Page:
Nehemiah acknowledges God’s covenant judgment upon Israel’s covenant breaking. This is the explanation for the Jews’ fall to, and exile by, the Babylonians, as God had warned repeatedly in the Pentateuch (e.g., Lev. 26:33; Deut. 4:27): “the word that thou commandedst thy servant Moses, saying, If ye transgress, I will scatter you abroad among the nations” (Neh. 1:8).

Then Nehemiah recalls God’s covenant promises (e.g., Lev. 26:40-45; Deut. 4:29-31; 30:1-5): “But if ye turn unto me, and keep my commandments, and do them; though there were of you cast out unto the uttermost part of the heaven, yet will I gather them from thence, and will bring them unto the place that I have chosen to set my name there [i.e., Jerusalem with its temple]” (Neh. 1:9).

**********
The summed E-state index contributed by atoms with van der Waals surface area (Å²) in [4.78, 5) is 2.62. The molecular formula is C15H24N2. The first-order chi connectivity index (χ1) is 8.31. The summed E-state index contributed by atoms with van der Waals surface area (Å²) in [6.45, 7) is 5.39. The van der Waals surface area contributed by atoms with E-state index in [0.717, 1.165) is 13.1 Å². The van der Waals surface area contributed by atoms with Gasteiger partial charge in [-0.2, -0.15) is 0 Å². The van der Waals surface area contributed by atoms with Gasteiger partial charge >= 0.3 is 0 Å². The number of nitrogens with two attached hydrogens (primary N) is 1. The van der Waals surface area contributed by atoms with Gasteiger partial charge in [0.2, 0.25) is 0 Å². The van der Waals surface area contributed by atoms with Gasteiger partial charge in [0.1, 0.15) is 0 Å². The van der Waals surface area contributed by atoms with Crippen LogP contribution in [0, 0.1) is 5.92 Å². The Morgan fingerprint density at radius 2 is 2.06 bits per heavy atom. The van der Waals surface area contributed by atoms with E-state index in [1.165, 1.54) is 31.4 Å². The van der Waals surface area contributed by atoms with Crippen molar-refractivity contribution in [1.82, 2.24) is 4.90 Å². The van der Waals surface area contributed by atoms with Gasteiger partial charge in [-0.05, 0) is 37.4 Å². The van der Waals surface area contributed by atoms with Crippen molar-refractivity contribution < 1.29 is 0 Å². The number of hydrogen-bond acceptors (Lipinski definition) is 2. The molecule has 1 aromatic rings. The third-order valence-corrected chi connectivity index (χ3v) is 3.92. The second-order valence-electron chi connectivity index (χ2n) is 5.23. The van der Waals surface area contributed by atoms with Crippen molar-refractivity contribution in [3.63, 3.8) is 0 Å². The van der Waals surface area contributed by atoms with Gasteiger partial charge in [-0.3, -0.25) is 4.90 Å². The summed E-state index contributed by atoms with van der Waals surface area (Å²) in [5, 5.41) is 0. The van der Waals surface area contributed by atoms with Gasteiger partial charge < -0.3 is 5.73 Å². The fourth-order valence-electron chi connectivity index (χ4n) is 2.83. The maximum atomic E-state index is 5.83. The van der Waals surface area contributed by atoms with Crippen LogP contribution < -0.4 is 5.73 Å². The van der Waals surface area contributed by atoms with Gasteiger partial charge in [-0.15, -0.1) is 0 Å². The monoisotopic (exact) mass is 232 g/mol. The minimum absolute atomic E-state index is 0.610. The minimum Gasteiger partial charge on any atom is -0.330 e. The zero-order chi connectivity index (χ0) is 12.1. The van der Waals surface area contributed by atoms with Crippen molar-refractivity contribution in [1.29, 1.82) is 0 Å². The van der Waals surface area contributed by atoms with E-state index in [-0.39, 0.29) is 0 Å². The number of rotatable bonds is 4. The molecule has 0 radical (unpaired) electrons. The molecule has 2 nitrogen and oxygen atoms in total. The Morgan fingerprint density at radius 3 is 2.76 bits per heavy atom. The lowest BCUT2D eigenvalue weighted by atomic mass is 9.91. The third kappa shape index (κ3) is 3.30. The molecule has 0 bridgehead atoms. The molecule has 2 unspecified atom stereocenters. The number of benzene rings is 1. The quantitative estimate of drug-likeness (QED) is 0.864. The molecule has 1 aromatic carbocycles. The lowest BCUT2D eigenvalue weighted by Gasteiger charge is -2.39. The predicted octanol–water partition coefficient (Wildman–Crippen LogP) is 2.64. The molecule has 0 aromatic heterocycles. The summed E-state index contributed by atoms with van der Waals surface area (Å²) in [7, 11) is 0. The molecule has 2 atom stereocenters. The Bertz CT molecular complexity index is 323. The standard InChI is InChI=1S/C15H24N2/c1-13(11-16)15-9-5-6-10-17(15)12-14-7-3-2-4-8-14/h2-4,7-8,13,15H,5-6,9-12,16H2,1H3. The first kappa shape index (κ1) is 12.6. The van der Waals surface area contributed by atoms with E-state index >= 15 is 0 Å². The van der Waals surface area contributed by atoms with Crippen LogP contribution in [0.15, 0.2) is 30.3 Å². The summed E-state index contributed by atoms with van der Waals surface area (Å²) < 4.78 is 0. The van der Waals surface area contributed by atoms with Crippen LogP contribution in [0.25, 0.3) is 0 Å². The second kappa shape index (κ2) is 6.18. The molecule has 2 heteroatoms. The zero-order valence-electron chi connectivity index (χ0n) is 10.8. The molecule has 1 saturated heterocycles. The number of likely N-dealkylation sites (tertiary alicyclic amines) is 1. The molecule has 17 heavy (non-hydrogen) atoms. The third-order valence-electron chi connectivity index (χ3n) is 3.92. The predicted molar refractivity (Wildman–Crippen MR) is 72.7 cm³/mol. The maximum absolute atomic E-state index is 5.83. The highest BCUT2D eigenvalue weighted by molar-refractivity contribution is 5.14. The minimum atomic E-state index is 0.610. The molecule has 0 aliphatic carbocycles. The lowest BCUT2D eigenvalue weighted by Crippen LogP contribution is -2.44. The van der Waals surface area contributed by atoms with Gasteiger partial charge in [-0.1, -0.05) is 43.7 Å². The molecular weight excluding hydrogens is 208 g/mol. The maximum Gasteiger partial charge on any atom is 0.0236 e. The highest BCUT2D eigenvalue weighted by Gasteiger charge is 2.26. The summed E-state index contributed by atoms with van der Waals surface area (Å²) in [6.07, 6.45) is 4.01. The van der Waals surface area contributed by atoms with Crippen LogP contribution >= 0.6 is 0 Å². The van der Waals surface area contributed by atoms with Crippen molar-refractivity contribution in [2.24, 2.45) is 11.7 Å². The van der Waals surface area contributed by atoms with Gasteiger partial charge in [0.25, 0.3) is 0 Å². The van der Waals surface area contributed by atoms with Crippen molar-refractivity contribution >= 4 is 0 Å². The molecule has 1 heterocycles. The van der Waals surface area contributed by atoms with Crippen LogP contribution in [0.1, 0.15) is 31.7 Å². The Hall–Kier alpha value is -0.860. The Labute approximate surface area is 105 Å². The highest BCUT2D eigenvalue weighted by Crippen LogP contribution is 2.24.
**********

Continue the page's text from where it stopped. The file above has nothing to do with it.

Nehemiah reminds Jehovah of Israel’s identity and His deliverance of her from Egypt: “Now these are thy servants and thy people, whom thou hast redeemed by thy great power, and by thy strong hand” (10). Specifically, Nehemiah requests the answer to the prayers of two parties, not only himself but all of God’s covenant people: “O Lord, I beseech thee, let now thine ear be attentive to the prayer of thy servant, and to the prayer of thy servants, who desire to fear thy name” (11). Even more particularly, he asks, “prosper, I pray thee, thy servant this day, and grant him mercy in the sight of this man [i.e., Medo-Persian Emperor Artaxerxes]” (11).